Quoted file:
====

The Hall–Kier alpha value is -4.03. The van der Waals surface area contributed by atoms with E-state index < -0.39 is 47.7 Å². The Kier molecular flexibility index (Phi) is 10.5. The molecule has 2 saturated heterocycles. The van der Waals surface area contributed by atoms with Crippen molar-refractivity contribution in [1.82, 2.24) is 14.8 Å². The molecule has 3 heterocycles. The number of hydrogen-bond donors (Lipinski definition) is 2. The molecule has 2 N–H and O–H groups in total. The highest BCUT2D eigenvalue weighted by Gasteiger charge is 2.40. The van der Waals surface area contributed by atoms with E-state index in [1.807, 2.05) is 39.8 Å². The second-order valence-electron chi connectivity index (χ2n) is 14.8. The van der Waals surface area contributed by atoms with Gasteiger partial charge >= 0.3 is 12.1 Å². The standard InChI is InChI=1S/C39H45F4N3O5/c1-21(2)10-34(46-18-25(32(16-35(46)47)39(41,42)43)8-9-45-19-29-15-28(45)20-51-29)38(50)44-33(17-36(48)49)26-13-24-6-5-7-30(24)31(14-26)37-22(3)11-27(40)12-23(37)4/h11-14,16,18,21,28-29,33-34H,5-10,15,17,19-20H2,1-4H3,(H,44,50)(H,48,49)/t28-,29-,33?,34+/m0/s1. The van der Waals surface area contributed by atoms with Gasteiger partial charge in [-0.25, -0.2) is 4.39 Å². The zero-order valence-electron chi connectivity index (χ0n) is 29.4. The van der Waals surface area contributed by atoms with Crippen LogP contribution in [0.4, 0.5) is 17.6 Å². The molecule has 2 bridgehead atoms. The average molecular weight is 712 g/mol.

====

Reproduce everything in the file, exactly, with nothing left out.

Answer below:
The Hall–Kier alpha value is -4.03. The van der Waals surface area contributed by atoms with E-state index < -0.39 is 47.7 Å². The Kier molecular flexibility index (Phi) is 10.5. The molecule has 2 saturated heterocycles. The van der Waals surface area contributed by atoms with Crippen molar-refractivity contribution in [1.82, 2.24) is 14.8 Å². The molecule has 3 heterocycles. The number of hydrogen-bond donors (Lipinski definition) is 2. The molecule has 2 N–H and O–H groups in total. The highest BCUT2D eigenvalue weighted by Gasteiger charge is 2.40. The van der Waals surface area contributed by atoms with E-state index in [1.807, 2.05) is 39.8 Å². The second-order valence-electron chi connectivity index (χ2n) is 14.8. The van der Waals surface area contributed by atoms with Gasteiger partial charge >= 0.3 is 12.1 Å². The standard InChI is InChI=1S/C39H45F4N3O5/c1-21(2)10-34(46-18-25(32(16-35(46)47)39(41,42)43)8-9-45-19-29-15-28(45)20-51-29)38(50)44-33(17-36(48)49)26-13-24-6-5-7-30(24)31(14-26)37-22(3)11-27(40)12-23(37)4/h11-14,16,18,21,28-29,33-34H,5-10,15,17,19-20H2,1-4H3,(H,44,50)(H,48,49)/t28-,29-,33?,34+/m0/s1. The van der Waals surface area contributed by atoms with Gasteiger partial charge in [-0.25, -0.2) is 4.39 Å². The zero-order valence-electron chi connectivity index (χ0n) is 29.4. The van der Waals surface area contributed by atoms with Crippen LogP contribution in [0.4, 0.5) is 17.6 Å². The molecule has 2 bridgehead atoms. The average molecular weight is 712 g/mol.